— Donald ‘Rocky’ Wilcox, general counsel at the Texas Medical Association in Austin, provided an amicus brief against the Texas law. He received his J.D. from SMU Dedman School of Law.
Houston Community College System v. David Buren Wilson
This is a First Amendment case brought by David Wilson, a member of the board of trustees of the Houston Community College who was censured for controversial activities. He claimed the censure violated his First Amendment speech rights.
— Richard Morris of Rogers, Morris & Grover in Houston will argue on behalf of the community college.
— Representing Wilson is Michael Kimberly of McDermott Will & Emery in Washington. No known Texas connection.
— Meredith Prykryl Walker of Walsh Gallegos Trevino Russo & Kyle in Irving, Texas, filed a brief supporting the community college on behalf of Texas Association of School Boards Legal Assistance Fund.
Denise A. Badgerow v. Greg Walters, et al.
This Federal Arbitration Act case tests whether federal courts have subject-matter jurisdiction to confirm or vacate an arbitration award under Sections 9 and 10 of the act when the only basis for jurisdiction is that the underlying dispute involved a federal question. The dispute hails from Louisiana, but the lawyers have Texas connections:
— Daniel Geyser, now with Haynes and Boone in Denver, had a solo appellate practice in Dallas in 2018 and more recently joined Alexander Dubose & Jefferson in Dallas. He will argue on behalf of plaintiff Badgerow.
— Lisa Blatt of Williams & Connolly will argue on behalf of the respondent. She has argued 41 cases before the high court, more than any other woman in private practice. She was born in Tom Green County, Texas, and received her law degree from the University of Texas School of Law. Even though she is now based in Washington, she said, “I’ve never left my Texas roots. After all, they are roots!” in a Texas Lawbook interview last year.
New York State Rifle & Pistol Association, Inc., et al., Petitioners v. Kevin P. Bruen, in His Official Capacity as Superintendent of New York State Police, et al.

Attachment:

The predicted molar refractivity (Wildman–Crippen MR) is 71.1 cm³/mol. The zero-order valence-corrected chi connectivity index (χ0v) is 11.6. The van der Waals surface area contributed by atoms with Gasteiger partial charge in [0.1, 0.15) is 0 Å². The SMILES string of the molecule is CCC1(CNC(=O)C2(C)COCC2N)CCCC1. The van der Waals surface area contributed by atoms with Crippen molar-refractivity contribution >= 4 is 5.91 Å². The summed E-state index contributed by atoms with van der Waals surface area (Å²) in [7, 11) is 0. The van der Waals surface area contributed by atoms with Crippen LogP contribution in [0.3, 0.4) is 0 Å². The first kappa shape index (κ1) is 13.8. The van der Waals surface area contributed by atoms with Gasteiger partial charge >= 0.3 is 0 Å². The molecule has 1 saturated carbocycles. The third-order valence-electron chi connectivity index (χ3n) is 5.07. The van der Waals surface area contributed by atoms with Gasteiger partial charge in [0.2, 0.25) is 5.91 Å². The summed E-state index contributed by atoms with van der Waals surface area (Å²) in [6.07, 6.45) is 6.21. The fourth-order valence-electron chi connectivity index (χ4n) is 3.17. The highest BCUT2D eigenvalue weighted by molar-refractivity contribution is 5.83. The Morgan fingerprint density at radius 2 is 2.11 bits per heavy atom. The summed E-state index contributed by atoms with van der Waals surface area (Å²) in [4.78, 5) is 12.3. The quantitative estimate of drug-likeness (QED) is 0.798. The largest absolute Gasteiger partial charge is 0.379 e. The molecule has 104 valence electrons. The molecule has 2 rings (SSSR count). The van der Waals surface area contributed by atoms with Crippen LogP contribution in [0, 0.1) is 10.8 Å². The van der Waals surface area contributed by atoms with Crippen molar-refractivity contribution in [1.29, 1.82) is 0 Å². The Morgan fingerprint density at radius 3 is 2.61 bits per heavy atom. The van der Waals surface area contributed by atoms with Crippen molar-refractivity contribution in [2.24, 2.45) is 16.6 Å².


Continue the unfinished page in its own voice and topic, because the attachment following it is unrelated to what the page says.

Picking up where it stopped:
Another blockbuster, this one testing whether barring concealed-carry licenses for self-defense violates the Second Amendment. It’s a New York case, and none of the lawyers arguing are Texans. But numerous Texas lawyers have weighed in with amicus curiae briefs, all of them on the side of concealed carry:
— James Sullivan, deputy general counsel for the governor of Texas, filed a brief on behalf of the governor, stressing the importance of the case for Texans. One comment in the brief: “When a Texan exercises his constitutional right to travel to a State like New York … he should not have to check his constitutional right to ‘bear Arms’ at the border.”
— Charles Randall Flores of Beck Redden in Houston is counsel of record for a brief on behalf of people who “face disproportionate risks of violence away from home.”
— Jonathan Mitchell of Mitchell Law in Austin, who was involved in the abortion cases above, filed a brief for the National Shooting Sports Foundation. The brief states that the foundation “leads the way in advocating for the firearm industry and its businesses and jobs, keeping guns out of the wrong hands, encouraging enjoyment of recreational shooting and hunting, and helping people better understand the industry’s lawful products.”
— Jerad Wayne Najvar of the Najvar Law Firm in Houston filed a brief for the Center for Defense of Free Enterprise. The center’s mission, he wrote, “is to support the property and human rights of individuals and businesses against government intrusion.”